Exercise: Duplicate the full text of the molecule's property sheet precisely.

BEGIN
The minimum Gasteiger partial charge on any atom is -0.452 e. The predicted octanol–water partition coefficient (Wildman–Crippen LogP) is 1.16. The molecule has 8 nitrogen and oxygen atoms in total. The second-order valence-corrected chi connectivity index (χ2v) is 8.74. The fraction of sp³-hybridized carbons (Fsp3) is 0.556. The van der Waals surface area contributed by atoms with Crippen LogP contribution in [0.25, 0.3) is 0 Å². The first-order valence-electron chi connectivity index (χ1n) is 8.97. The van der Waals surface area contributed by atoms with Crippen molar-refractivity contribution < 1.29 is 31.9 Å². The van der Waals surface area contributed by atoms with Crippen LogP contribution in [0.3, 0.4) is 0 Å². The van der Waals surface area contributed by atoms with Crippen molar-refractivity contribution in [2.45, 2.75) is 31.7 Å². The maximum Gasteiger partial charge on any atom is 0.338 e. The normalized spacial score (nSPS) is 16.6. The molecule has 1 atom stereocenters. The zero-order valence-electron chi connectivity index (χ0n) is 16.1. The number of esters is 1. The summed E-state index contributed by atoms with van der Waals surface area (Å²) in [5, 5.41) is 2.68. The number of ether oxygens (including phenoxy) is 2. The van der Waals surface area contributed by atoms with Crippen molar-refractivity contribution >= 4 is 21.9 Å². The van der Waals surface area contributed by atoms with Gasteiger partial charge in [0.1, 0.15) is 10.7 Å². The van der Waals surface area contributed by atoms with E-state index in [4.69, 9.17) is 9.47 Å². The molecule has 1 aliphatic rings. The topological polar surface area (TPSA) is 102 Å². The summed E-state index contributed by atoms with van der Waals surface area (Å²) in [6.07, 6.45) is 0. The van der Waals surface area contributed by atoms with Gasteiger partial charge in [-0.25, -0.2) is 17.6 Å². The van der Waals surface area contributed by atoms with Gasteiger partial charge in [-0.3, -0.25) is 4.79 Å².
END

The minimum Gasteiger partial charge on any atom is -0.452 e. The predicted octanol–water partition coefficient (Wildman–Crippen LogP) is 1.16. The molecule has 8 nitrogen and oxygen atoms in total. The second-order valence-corrected chi connectivity index (χ2v) is 8.74. The fraction of sp³-hybridized carbons (Fsp3) is 0.556. The van der Waals surface area contributed by atoms with Crippen LogP contribution in [0.25, 0.3) is 0 Å². The first-order valence-electron chi connectivity index (χ1n) is 8.97. The van der Waals surface area contributed by atoms with Crippen molar-refractivity contribution < 1.29 is 31.9 Å². The van der Waals surface area contributed by atoms with Crippen LogP contribution in [0.3, 0.4) is 0 Å². The van der Waals surface area contributed by atoms with Crippen molar-refractivity contribution in [2.45, 2.75) is 31.7 Å². The maximum Gasteiger partial charge on any atom is 0.338 e. The normalized spacial score (nSPS) is 16.6. The molecule has 1 atom stereocenters. The zero-order valence-electron chi connectivity index (χ0n) is 16.1. The number of esters is 1. The summed E-state index contributed by atoms with van der Waals surface area (Å²) in [5, 5.41) is 2.68. The number of ether oxygens (including phenoxy) is 2. The van der Waals surface area contributed by atoms with Crippen molar-refractivity contribution >= 4 is 21.9 Å². The van der Waals surface area contributed by atoms with Gasteiger partial charge in [0.1, 0.15) is 10.7 Å². The van der Waals surface area contributed by atoms with E-state index in [4.69, 9.17) is 9.47 Å². The molecule has 1 aliphatic rings. The topological polar surface area (TPSA) is 102 Å². The summed E-state index contributed by atoms with van der Waals surface area (Å²) in [6.07, 6.45) is 0. The van der Waals surface area contributed by atoms with Gasteiger partial charge in [-0.25, -0.2) is 17.6 Å². The van der Waals surface area contributed by atoms with Gasteiger partial charge in [-0.3, -0.25) is 4.79 Å².